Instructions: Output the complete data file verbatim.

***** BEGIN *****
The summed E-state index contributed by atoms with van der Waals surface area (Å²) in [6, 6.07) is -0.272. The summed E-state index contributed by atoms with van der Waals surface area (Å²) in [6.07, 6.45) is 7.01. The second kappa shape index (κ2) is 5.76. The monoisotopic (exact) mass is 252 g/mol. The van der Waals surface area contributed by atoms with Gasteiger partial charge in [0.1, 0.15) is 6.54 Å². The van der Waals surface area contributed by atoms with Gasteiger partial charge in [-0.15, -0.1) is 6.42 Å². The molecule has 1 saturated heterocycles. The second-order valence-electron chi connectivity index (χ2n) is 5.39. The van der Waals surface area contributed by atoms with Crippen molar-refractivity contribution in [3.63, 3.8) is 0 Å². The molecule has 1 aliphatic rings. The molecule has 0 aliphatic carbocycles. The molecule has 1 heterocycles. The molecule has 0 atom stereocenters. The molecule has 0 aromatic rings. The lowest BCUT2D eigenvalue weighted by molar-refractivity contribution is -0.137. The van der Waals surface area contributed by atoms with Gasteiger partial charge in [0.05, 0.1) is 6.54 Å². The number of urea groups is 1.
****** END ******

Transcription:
The summed E-state index contributed by atoms with van der Waals surface area (Å²) in [6, 6.07) is -0.272. The summed E-state index contributed by atoms with van der Waals surface area (Å²) in [6.07, 6.45) is 7.01. The second kappa shape index (κ2) is 5.76. The monoisotopic (exact) mass is 252 g/mol. The van der Waals surface area contributed by atoms with Gasteiger partial charge in [0.1, 0.15) is 6.54 Å². The van der Waals surface area contributed by atoms with Gasteiger partial charge in [-0.15, -0.1) is 6.42 Å². The molecule has 1 saturated heterocycles. The second-order valence-electron chi connectivity index (χ2n) is 5.39. The van der Waals surface area contributed by atoms with Crippen molar-refractivity contribution in [3.63, 3.8) is 0 Å². The molecule has 1 aliphatic rings. The molecule has 0 aliphatic carbocycles. The molecule has 1 heterocycles. The molecule has 0 atom stereocenters. The molecule has 0 aromatic rings. The lowest BCUT2D eigenvalue weighted by molar-refractivity contribution is -0.137. The van der Waals surface area contributed by atoms with Gasteiger partial charge in [0.05, 0.1) is 6.54 Å². The number of urea groups is 1.